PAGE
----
My roommate Barry Katz thought I was being inconsiderate one day when he walked in the room and I was sitting at the desk doing my homework and occasionally I would say, “Uh Huh” without looking up or stopping my work, so after sitting there watching me for a minute he asked me what I was doing and I told him I was talking to Ann Bell and I pointed to the phone receiver sitting on the desk.  I could hear the “You Know What I Mean”s coming out of the receiver and each time I would say, “Uh Huh”.  So, when he told me that wasn’t nice, I picked up the receiver and I said to Ramblin’ Ann, “Hey Ann, Barry is here, would you like to talk to him?” and I handed it to him.  He sat down and asked Ann how she was doing…. 10 minutes or so and about 150 “Uh Huh”‘s later, Barry looked over at me and slowly started placing the receiver back on the desktop repeating “Uh Huh” every so many seconds.

Barry Katz, also known as Barry the Bicycle Man

Barry Katz, also known as Barry the Bicycle Man

Anyway.  The reason I told you this story about Ramblin’ Ann was because after a while I began to imitate Ann.  I would start ramblin’ about something, and it was almost as if I couldn’t stop.  If you have ever read the story about Dr. Jekyll and Mr. Hyde, Dr. Jekyll would transform into Mr. Hyde by drinking a potion.  But eventually he started turning into Mr. Hyde randomly without having to drink the potion.  Well, that is what had happened to me.  In some situations, I would just start to ramble non-stop for as long as it takes to get it all out…  Which Ed Shiever found out was a very long time.

You see, Ed Shiever and I worked in the Sand filter tanks for an entire week removing the nozzles and another week putting them back in.  the entire time I was talking non-stop to him.  while he just worked away saying the occasional “uh huh” whenever I said, “you know what I mean?”, though I didn’t say it as much as Ramblin’ Ann did.  I could never match her prowess because my lung capacity just wasn’t as much.

Ed Shiever was a good sport though, and patiently tolerated me without asking to be dismissed back to be a janitor, or even to see the company Psychiatrist…. Well, we didn’t have a company psychiatrist at the time.

It wasn’t until a few years later when Ronald Reagan went to visit Mammoth Cave during the summer, that this event with Ed Shiever came back to me.  You see… Ann Bell had been a tour guide at Mammoth Cave during the summer, and as far as I knew still was.  My wife and I both realized what this could mean if Ronald Reagan toured Mammoth Cave with Ann Bell as his tour guide.  Thoughts about a Manchurian Candidate Conspiracy came to mind as we could imagine the voice of Ann Bell echoing through the cave as a very excited Ramblin’ Ann explained to Ronald Reagan how excited she was and how much this was going to mean to her in her life, and how she will think back on this time and remember how excited she was and how happy she will be to have those memories and how much she appreciated the opportunity to show Ronald Reagan around in Mammoth Cave… with all of this echoing and echoing and echoing….

We had watched this on the evening news and it was too late to call to warn the President of the United States not to go in the cave with Ann Bell, so we could only hope for the best.  Unfortunately, Ronald’s memory seemed to be getting worse by the day after his tour of Mammoth Cave and started having a confused look on his face as if he was still trying to parse out the echoes that were still bouncing in his head.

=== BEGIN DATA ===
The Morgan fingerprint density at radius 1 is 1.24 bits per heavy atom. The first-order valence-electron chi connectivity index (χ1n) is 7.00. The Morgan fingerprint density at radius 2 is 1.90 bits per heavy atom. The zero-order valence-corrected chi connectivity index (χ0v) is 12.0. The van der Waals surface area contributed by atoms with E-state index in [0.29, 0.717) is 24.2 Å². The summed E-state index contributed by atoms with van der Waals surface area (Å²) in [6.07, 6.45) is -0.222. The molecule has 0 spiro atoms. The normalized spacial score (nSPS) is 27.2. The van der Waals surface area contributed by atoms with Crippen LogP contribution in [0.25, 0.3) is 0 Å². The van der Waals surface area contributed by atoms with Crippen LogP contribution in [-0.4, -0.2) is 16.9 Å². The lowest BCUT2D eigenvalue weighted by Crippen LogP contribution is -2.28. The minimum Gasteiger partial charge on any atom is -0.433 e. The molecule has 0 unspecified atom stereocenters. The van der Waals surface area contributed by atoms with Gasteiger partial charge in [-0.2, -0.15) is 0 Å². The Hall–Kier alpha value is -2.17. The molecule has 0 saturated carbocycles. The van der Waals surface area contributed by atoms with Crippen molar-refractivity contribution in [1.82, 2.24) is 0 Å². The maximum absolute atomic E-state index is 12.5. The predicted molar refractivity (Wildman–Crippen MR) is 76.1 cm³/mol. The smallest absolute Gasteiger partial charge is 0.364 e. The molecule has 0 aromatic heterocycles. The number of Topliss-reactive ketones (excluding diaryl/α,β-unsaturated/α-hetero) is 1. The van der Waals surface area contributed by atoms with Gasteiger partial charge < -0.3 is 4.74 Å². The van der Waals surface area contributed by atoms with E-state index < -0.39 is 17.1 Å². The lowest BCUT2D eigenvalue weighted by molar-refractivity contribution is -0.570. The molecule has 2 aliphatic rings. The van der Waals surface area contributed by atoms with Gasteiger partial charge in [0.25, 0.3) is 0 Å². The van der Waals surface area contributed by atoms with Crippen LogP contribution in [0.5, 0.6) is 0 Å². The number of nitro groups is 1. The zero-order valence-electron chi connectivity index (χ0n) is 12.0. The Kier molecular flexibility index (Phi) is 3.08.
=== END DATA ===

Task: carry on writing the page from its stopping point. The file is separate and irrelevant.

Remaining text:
Ronald Reagan trying to catch Ramblin' Ann taking a breath

Ronald Reagan trying to catch Ramblin’ Ann taking a breath

Of course, my wife and I felt like we were the only two people in the entire country that knew the full potential of what had happened.

So this started me thinking…  Poor Ed Shiever, one of the nicest people you could ever meet, had patiently listened to me rambling for two entire weeks in an echo chamber just like the President.  I wondered how much impact that encounter had on his sanity.  So, I went to Ed and I apologized to him one day for rambling so much while we were working in the Sand Filter tank, hoping that he would forgive me for messing up his future.

He said, “Sure, no problem.”  Just like that.  He was all right.  He hadn’t lost his memory or become confused, or even taken up rambling himself.  I breathed a sigh of relief.  Ed Shiever had shown his true character under such harsh conditions and duress.  I’m just as sure today as I was then that if Ed Shiever had been with Audey Murphy on the battlefield many years earlier, Ed would have been standing right alongside him all the way across the enemy lines.  In my book, Ed Shiever is one of the most decorated Power Plant Men still around at the Power Plant today.

I finally found an actual  picture of Ed Shiever:

Ed Shiever 15 years later

Ed Shiever 15 years after the Ramblin’ Kev event

Pioneers of Power Plant Fame Finally Find Peace — Repost

originally posted on June 30, 2012:

Somewhere today there is a young man named Cameron Powell whose grandmother has recently died and who has a Great Grandmother named Dolores.  A kind and gentle lady.  If this young man were able to ask his great grandmother about his great grandfather he would hear the tale about a peaceful and kind man that made those who worked with him smile and enjoy their day.  He lived his life in love with Dolores and his daughter and the very people that he worked with each day.  All you had to do was walk in the same room as Howard Chumbley and a smile would come across your face instantly.